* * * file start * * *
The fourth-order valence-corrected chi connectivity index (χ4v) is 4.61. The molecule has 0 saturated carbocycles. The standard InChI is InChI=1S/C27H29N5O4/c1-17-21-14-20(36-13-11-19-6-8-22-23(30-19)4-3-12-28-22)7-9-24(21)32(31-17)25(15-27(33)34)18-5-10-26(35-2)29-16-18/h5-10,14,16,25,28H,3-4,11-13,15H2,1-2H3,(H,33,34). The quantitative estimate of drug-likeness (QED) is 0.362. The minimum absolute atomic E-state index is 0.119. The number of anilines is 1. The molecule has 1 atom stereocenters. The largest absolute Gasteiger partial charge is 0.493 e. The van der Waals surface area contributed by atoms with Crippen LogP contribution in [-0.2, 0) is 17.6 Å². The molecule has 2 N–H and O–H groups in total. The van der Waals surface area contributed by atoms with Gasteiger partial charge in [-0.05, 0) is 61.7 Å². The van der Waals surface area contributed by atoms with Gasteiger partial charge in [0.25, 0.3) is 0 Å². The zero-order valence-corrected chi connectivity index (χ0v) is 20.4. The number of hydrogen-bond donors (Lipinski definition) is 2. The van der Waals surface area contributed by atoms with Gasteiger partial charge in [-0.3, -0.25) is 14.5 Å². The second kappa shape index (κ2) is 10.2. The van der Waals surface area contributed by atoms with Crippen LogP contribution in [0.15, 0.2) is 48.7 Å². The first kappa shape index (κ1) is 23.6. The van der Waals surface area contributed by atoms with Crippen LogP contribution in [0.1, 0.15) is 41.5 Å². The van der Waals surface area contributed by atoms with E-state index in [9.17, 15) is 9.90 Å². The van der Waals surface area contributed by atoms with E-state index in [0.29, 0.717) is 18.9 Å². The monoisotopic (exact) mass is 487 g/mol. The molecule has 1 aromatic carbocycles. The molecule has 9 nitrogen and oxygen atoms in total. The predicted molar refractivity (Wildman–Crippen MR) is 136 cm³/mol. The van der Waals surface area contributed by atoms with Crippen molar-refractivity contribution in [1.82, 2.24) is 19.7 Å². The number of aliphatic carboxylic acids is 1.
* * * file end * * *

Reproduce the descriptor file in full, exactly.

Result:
The fourth-order valence-corrected chi connectivity index (χ4v) is 4.61. The molecule has 0 saturated carbocycles. The standard InChI is InChI=1S/C27H29N5O4/c1-17-21-14-20(36-13-11-19-6-8-22-23(30-19)4-3-12-28-22)7-9-24(21)32(31-17)25(15-27(33)34)18-5-10-26(35-2)29-16-18/h5-10,14,16,25,28H,3-4,11-13,15H2,1-2H3,(H,33,34). The quantitative estimate of drug-likeness (QED) is 0.362. The minimum absolute atomic E-state index is 0.119. The number of anilines is 1. The molecule has 1 atom stereocenters. The largest absolute Gasteiger partial charge is 0.493 e. The van der Waals surface area contributed by atoms with Crippen LogP contribution in [-0.2, 0) is 17.6 Å². The molecule has 2 N–H and O–H groups in total. The van der Waals surface area contributed by atoms with Gasteiger partial charge in [-0.05, 0) is 61.7 Å². The van der Waals surface area contributed by atoms with Gasteiger partial charge in [0.25, 0.3) is 0 Å². The zero-order valence-corrected chi connectivity index (χ0v) is 20.4. The number of hydrogen-bond donors (Lipinski definition) is 2. The van der Waals surface area contributed by atoms with Gasteiger partial charge in [-0.3, -0.25) is 14.5 Å². The second kappa shape index (κ2) is 10.2. The van der Waals surface area contributed by atoms with Crippen LogP contribution in [0.15, 0.2) is 48.7 Å². The first kappa shape index (κ1) is 23.6. The van der Waals surface area contributed by atoms with Crippen LogP contribution in [0.1, 0.15) is 41.5 Å². The van der Waals surface area contributed by atoms with E-state index in [9.17, 15) is 9.90 Å². The van der Waals surface area contributed by atoms with E-state index in [0.29, 0.717) is 18.9 Å². The monoisotopic (exact) mass is 487 g/mol. The molecule has 1 aromatic carbocycles. The molecule has 9 nitrogen and oxygen atoms in total. The predicted molar refractivity (Wildman–Crippen MR) is 136 cm³/mol. The van der Waals surface area contributed by atoms with Crippen molar-refractivity contribution in [1.82, 2.24) is 19.7 Å². The number of aliphatic carboxylic acids is 1.